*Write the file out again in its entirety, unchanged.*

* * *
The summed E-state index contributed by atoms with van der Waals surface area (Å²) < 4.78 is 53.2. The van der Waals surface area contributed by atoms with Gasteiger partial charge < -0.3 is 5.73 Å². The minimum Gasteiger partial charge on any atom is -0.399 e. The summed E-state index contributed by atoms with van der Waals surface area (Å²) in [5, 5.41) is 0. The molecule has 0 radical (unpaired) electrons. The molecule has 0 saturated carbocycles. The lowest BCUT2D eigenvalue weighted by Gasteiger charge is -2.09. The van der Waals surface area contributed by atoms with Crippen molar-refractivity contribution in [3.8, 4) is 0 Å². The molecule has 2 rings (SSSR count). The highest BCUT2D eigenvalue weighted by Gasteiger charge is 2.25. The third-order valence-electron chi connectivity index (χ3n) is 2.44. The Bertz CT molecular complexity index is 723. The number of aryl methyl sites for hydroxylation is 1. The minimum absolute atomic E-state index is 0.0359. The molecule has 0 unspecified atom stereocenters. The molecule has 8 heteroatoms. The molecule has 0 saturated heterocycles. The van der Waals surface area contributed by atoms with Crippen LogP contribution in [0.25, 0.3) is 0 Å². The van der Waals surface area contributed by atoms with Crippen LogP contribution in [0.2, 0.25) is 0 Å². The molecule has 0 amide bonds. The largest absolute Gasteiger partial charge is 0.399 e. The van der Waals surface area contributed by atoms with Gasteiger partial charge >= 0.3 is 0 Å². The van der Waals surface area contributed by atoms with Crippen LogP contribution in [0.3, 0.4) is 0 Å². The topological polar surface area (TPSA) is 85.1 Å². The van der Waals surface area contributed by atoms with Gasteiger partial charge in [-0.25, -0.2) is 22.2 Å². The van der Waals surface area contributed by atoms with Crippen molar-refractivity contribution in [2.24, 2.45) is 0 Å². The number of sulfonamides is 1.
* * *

The summed E-state index contributed by atoms with van der Waals surface area (Å²) < 4.78 is 53.2. The van der Waals surface area contributed by atoms with Gasteiger partial charge < -0.3 is 5.73 Å². The minimum Gasteiger partial charge on any atom is -0.399 e. The summed E-state index contributed by atoms with van der Waals surface area (Å²) in [5, 5.41) is 0. The molecule has 0 radical (unpaired) electrons. The molecule has 0 saturated carbocycles. The lowest BCUT2D eigenvalue weighted by Gasteiger charge is -2.09. The van der Waals surface area contributed by atoms with Crippen molar-refractivity contribution in [3.8, 4) is 0 Å². The molecule has 2 rings (SSSR count). The highest BCUT2D eigenvalue weighted by Gasteiger charge is 2.25. The third-order valence-electron chi connectivity index (χ3n) is 2.44. The Bertz CT molecular complexity index is 723. The number of aryl methyl sites for hydroxylation is 1. The minimum absolute atomic E-state index is 0.0359. The molecule has 0 unspecified atom stereocenters. The molecule has 8 heteroatoms. The molecule has 0 saturated heterocycles. The van der Waals surface area contributed by atoms with Crippen LogP contribution in [0.25, 0.3) is 0 Å². The van der Waals surface area contributed by atoms with Crippen LogP contribution in [0.2, 0.25) is 0 Å². The molecule has 0 amide bonds. The largest absolute Gasteiger partial charge is 0.399 e. The van der Waals surface area contributed by atoms with Gasteiger partial charge >= 0.3 is 0 Å². The van der Waals surface area contributed by atoms with Crippen LogP contribution in [0.3, 0.4) is 0 Å². The topological polar surface area (TPSA) is 85.1 Å². The van der Waals surface area contributed by atoms with Gasteiger partial charge in [-0.25, -0.2) is 22.2 Å². The van der Waals surface area contributed by atoms with Crippen molar-refractivity contribution in [2.24, 2.45) is 0 Å². The number of sulfonamides is 1.